The shares of BHP Billiton (LSE: BLT) (NYSE: BBL.US) slipped 56p, or 3%, to 1,900p during early trade this morning after the miner published its 2013 annual figures.
The FTSE 100 member said its “robust” financial results reflected “record production and substantial productivity gains offset by lower commodity prices“.
The statement showed revenues dropping 9% to $66bn and underlying operating profits diving 22% to $21bn.
BHP admitted profits had dropped within each of its petroleum, potash, copper, iron ore and coal divisions, with the latter experiencing a 73% profit collapse as coal prices slid as much as 34%.
Earnings per share excluding exceptional items dived 31% to $2.22 per share.
However, the full-year dividend was lifted by 3.6% to $1.16 per share.
BHP also said its net debt had advanced by $5.5bn to $29bn following capital and exploration expenditure of $23bn. The miner added that capital expenditure during the twelve months to June 2014 would drop to $16bn.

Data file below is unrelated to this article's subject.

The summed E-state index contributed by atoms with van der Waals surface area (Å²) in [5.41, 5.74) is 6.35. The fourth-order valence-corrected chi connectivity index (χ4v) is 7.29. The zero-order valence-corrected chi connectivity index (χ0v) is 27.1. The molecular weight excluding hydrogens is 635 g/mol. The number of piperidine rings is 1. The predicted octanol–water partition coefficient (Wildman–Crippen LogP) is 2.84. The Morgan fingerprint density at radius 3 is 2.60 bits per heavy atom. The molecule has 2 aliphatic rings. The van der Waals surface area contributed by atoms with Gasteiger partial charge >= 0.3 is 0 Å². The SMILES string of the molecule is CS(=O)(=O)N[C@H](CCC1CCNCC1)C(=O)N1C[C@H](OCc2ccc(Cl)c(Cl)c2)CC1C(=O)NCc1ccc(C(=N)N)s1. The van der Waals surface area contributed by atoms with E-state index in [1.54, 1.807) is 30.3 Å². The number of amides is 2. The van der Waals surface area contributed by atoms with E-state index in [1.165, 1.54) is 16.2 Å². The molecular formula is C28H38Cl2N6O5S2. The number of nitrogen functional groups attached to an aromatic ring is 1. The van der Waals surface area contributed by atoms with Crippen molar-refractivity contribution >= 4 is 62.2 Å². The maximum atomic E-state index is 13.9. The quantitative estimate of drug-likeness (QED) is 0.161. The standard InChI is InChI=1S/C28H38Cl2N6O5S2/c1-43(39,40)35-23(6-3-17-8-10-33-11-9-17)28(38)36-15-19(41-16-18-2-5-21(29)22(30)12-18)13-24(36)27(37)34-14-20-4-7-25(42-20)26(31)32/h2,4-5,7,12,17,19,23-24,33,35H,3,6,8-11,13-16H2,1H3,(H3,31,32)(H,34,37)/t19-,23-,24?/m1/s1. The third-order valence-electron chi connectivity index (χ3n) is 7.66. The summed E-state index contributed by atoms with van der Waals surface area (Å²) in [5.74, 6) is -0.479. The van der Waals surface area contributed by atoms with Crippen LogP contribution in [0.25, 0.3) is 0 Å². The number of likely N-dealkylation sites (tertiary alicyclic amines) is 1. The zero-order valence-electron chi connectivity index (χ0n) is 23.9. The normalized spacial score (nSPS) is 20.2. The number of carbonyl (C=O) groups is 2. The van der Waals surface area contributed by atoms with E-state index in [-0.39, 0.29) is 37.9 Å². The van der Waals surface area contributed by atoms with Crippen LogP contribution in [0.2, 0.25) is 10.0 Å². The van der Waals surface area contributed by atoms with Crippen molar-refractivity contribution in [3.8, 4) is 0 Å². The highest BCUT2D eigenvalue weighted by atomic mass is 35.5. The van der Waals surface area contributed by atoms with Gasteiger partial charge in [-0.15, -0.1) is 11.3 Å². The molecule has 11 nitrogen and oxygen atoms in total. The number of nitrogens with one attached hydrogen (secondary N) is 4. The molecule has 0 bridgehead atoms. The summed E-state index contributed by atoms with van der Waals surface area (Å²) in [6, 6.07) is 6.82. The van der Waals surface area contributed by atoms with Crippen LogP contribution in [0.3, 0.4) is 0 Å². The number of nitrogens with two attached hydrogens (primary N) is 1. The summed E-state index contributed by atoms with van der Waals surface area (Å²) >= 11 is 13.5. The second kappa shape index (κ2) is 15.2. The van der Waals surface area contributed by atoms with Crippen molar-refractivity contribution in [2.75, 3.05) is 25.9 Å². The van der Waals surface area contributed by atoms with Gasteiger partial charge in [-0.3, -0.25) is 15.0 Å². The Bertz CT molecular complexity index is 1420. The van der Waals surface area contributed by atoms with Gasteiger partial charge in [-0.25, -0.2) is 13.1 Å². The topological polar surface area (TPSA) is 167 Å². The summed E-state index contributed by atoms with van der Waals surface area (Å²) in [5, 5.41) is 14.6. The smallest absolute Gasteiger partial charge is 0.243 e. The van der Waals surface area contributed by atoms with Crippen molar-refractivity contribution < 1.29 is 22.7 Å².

Looking ahead, BHP said:
“In the short term, increased supply is likely to exert downward pressure on prices, although a lower rate of investment growth across the industry should, in time, lead to more balanced supply and demand.“
The miner also claimed:
“Over the long term we maintain a positive outlook as the fundamentals of wealth creation, demographics and urbanisation continue to create demand for commodities across Asia and other markets.“
Based on today’s figures, BHP’s shares are valued at about 13 times earnings and offer a dividend yield of 3.9%
Of course, whether that valuation, today’s results and the wider prospects of the mining sector all combine to make BHP a ‘buy’ remains something only you can decide.
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> Maynard does not own any share mentioned in this article.